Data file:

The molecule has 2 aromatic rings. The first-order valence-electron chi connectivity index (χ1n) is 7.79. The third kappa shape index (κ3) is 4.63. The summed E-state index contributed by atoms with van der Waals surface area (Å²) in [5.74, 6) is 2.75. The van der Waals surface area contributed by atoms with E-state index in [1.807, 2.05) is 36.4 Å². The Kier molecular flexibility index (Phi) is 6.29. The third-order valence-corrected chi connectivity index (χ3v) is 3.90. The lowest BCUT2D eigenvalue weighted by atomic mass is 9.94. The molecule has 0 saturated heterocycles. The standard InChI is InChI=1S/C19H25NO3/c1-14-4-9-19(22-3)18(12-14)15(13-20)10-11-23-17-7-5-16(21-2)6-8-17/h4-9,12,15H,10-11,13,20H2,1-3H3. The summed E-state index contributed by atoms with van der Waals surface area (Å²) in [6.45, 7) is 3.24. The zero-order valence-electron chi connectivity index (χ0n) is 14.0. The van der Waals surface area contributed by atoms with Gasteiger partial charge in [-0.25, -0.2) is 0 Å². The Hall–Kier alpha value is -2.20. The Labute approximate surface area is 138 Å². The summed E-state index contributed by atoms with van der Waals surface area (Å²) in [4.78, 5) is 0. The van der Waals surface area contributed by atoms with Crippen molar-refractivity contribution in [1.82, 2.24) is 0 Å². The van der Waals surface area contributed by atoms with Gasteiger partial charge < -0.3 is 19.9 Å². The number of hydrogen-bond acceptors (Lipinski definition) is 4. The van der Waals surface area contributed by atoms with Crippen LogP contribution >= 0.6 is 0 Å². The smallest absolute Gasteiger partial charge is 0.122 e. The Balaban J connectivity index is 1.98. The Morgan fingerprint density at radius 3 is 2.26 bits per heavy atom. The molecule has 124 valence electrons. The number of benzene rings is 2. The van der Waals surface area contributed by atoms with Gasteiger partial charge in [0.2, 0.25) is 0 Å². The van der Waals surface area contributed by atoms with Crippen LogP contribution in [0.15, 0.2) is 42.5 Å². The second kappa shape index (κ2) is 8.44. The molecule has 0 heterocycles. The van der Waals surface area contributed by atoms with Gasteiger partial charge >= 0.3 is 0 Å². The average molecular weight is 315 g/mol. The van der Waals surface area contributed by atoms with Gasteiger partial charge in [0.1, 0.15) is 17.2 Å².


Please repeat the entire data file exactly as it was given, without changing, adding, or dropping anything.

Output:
The molecule has 2 aromatic rings. The first-order valence-electron chi connectivity index (χ1n) is 7.79. The third kappa shape index (κ3) is 4.63. The summed E-state index contributed by atoms with van der Waals surface area (Å²) in [5.74, 6) is 2.75. The van der Waals surface area contributed by atoms with E-state index in [1.807, 2.05) is 36.4 Å². The Kier molecular flexibility index (Phi) is 6.29. The third-order valence-corrected chi connectivity index (χ3v) is 3.90. The lowest BCUT2D eigenvalue weighted by atomic mass is 9.94. The molecule has 0 saturated heterocycles. The standard InChI is InChI=1S/C19H25NO3/c1-14-4-9-19(22-3)18(12-14)15(13-20)10-11-23-17-7-5-16(21-2)6-8-17/h4-9,12,15H,10-11,13,20H2,1-3H3. The summed E-state index contributed by atoms with van der Waals surface area (Å²) in [6.45, 7) is 3.24. The zero-order valence-electron chi connectivity index (χ0n) is 14.0. The van der Waals surface area contributed by atoms with Gasteiger partial charge in [-0.25, -0.2) is 0 Å². The Hall–Kier alpha value is -2.20. The Labute approximate surface area is 138 Å². The summed E-state index contributed by atoms with van der Waals surface area (Å²) in [4.78, 5) is 0. The van der Waals surface area contributed by atoms with Crippen molar-refractivity contribution in [1.82, 2.24) is 0 Å². The van der Waals surface area contributed by atoms with Gasteiger partial charge < -0.3 is 19.9 Å². The number of hydrogen-bond acceptors (Lipinski definition) is 4. The van der Waals surface area contributed by atoms with Crippen LogP contribution >= 0.6 is 0 Å². The smallest absolute Gasteiger partial charge is 0.122 e. The Balaban J connectivity index is 1.98. The Morgan fingerprint density at radius 3 is 2.26 bits per heavy atom. The molecule has 124 valence electrons. The number of benzene rings is 2. The van der Waals surface area contributed by atoms with Gasteiger partial charge in [0.2, 0.25) is 0 Å². The van der Waals surface area contributed by atoms with Crippen LogP contribution in [0.15, 0.2) is 42.5 Å². The second kappa shape index (κ2) is 8.44. The molecule has 0 heterocycles. The van der Waals surface area contributed by atoms with Gasteiger partial charge >= 0.3 is 0 Å². The average molecular weight is 315 g/mol. The van der Waals surface area contributed by atoms with Gasteiger partial charge in [0.1, 0.15) is 17.2 Å².